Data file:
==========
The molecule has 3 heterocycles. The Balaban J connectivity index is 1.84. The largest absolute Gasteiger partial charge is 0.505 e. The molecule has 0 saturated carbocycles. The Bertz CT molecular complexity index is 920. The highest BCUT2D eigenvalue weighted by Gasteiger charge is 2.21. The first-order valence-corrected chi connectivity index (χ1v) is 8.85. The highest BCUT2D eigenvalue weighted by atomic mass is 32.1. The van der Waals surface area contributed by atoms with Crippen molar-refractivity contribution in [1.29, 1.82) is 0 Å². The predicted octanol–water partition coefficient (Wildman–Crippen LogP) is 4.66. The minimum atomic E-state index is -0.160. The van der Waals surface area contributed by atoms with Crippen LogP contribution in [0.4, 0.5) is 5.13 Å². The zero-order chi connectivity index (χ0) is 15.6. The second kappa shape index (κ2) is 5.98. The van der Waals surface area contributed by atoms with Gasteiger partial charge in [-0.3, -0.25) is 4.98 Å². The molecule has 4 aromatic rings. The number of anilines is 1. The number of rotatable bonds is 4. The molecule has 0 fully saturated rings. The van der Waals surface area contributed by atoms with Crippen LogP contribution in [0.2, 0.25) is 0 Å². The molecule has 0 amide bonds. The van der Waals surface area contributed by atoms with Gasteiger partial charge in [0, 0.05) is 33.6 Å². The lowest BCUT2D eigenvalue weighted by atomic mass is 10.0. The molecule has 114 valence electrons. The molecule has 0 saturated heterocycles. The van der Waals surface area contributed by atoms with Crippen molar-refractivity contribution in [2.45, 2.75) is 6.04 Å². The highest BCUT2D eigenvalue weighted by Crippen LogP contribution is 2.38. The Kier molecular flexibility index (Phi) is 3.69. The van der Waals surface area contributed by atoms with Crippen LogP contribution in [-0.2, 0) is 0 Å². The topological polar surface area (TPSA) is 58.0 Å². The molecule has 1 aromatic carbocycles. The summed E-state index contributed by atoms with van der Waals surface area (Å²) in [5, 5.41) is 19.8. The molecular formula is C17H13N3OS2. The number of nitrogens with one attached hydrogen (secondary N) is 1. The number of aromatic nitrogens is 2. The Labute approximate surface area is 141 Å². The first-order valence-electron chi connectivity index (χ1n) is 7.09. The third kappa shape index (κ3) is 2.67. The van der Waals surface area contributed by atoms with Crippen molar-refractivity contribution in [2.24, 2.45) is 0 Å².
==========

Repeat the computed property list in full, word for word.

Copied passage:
The molecule has 3 heterocycles. The Balaban J connectivity index is 1.84. The largest absolute Gasteiger partial charge is 0.505 e. The molecule has 0 saturated carbocycles. The Bertz CT molecular complexity index is 920. The highest BCUT2D eigenvalue weighted by Gasteiger charge is 2.21. The first-order valence-corrected chi connectivity index (χ1v) is 8.85. The highest BCUT2D eigenvalue weighted by atomic mass is 32.1. The van der Waals surface area contributed by atoms with Crippen molar-refractivity contribution in [1.29, 1.82) is 0 Å². The predicted octanol–water partition coefficient (Wildman–Crippen LogP) is 4.66. The minimum atomic E-state index is -0.160. The van der Waals surface area contributed by atoms with Crippen LogP contribution in [0.4, 0.5) is 5.13 Å². The zero-order chi connectivity index (χ0) is 15.6. The second kappa shape index (κ2) is 5.98. The van der Waals surface area contributed by atoms with Gasteiger partial charge in [-0.3, -0.25) is 4.98 Å². The molecule has 4 aromatic rings. The number of anilines is 1. The number of rotatable bonds is 4. The molecule has 0 fully saturated rings. The van der Waals surface area contributed by atoms with Crippen LogP contribution in [0.2, 0.25) is 0 Å². The molecule has 0 amide bonds. The van der Waals surface area contributed by atoms with Gasteiger partial charge in [0, 0.05) is 33.6 Å². The lowest BCUT2D eigenvalue weighted by atomic mass is 10.0. The molecule has 114 valence electrons. The molecule has 0 saturated heterocycles. The van der Waals surface area contributed by atoms with Crippen molar-refractivity contribution in [2.45, 2.75) is 6.04 Å². The highest BCUT2D eigenvalue weighted by Crippen LogP contribution is 2.38. The Kier molecular flexibility index (Phi) is 3.69. The van der Waals surface area contributed by atoms with Crippen LogP contribution in [-0.2, 0) is 0 Å². The topological polar surface area (TPSA) is 58.0 Å². The molecule has 1 aromatic carbocycles. The summed E-state index contributed by atoms with van der Waals surface area (Å²) in [5, 5.41) is 19.8. The molecular formula is C17H13N3OS2. The number of nitrogens with one attached hydrogen (secondary N) is 1. The number of aromatic nitrogens is 2. The Labute approximate surface area is 141 Å². The first-order valence-electron chi connectivity index (χ1n) is 7.09. The third kappa shape index (κ3) is 2.67. The van der Waals surface area contributed by atoms with Crippen molar-refractivity contribution in [2.24, 2.45) is 0 Å².